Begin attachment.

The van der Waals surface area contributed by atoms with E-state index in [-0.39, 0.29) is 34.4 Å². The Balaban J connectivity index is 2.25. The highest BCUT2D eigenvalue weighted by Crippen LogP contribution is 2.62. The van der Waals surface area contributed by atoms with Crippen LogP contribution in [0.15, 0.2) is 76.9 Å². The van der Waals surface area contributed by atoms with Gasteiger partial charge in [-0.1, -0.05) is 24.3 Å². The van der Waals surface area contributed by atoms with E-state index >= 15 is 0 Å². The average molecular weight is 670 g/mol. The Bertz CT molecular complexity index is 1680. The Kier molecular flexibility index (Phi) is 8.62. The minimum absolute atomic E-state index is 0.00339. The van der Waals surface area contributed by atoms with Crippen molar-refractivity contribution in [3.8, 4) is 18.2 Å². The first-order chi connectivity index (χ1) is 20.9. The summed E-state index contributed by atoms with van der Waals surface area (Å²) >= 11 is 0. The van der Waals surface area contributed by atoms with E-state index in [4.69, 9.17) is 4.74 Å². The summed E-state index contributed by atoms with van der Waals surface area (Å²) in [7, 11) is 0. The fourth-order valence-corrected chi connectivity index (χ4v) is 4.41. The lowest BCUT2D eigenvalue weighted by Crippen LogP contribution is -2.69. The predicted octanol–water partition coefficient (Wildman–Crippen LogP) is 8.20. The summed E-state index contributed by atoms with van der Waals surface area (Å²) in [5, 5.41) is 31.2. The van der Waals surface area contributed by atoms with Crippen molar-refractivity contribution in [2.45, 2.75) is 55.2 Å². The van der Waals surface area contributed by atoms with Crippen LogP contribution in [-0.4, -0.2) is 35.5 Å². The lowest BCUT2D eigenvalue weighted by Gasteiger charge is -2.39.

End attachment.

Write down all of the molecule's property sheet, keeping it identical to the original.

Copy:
The van der Waals surface area contributed by atoms with E-state index in [-0.39, 0.29) is 34.4 Å². The Balaban J connectivity index is 2.25. The highest BCUT2D eigenvalue weighted by Crippen LogP contribution is 2.62. The van der Waals surface area contributed by atoms with Crippen LogP contribution in [0.15, 0.2) is 76.9 Å². The van der Waals surface area contributed by atoms with Gasteiger partial charge in [-0.1, -0.05) is 24.3 Å². The van der Waals surface area contributed by atoms with E-state index >= 15 is 0 Å². The average molecular weight is 670 g/mol. The Bertz CT molecular complexity index is 1680. The Kier molecular flexibility index (Phi) is 8.62. The minimum absolute atomic E-state index is 0.00339. The van der Waals surface area contributed by atoms with Crippen molar-refractivity contribution in [3.8, 4) is 18.2 Å². The first-order chi connectivity index (χ1) is 20.9. The summed E-state index contributed by atoms with van der Waals surface area (Å²) >= 11 is 0. The van der Waals surface area contributed by atoms with E-state index in [4.69, 9.17) is 4.74 Å². The summed E-state index contributed by atoms with van der Waals surface area (Å²) in [7, 11) is 0. The fourth-order valence-corrected chi connectivity index (χ4v) is 4.41. The lowest BCUT2D eigenvalue weighted by Crippen LogP contribution is -2.69. The predicted octanol–water partition coefficient (Wildman–Crippen LogP) is 8.20. The summed E-state index contributed by atoms with van der Waals surface area (Å²) in [5, 5.41) is 31.2. The van der Waals surface area contributed by atoms with Crippen molar-refractivity contribution in [2.45, 2.75) is 55.2 Å². The van der Waals surface area contributed by atoms with Crippen LogP contribution in [-0.4, -0.2) is 35.5 Å². The lowest BCUT2D eigenvalue weighted by Gasteiger charge is -2.39.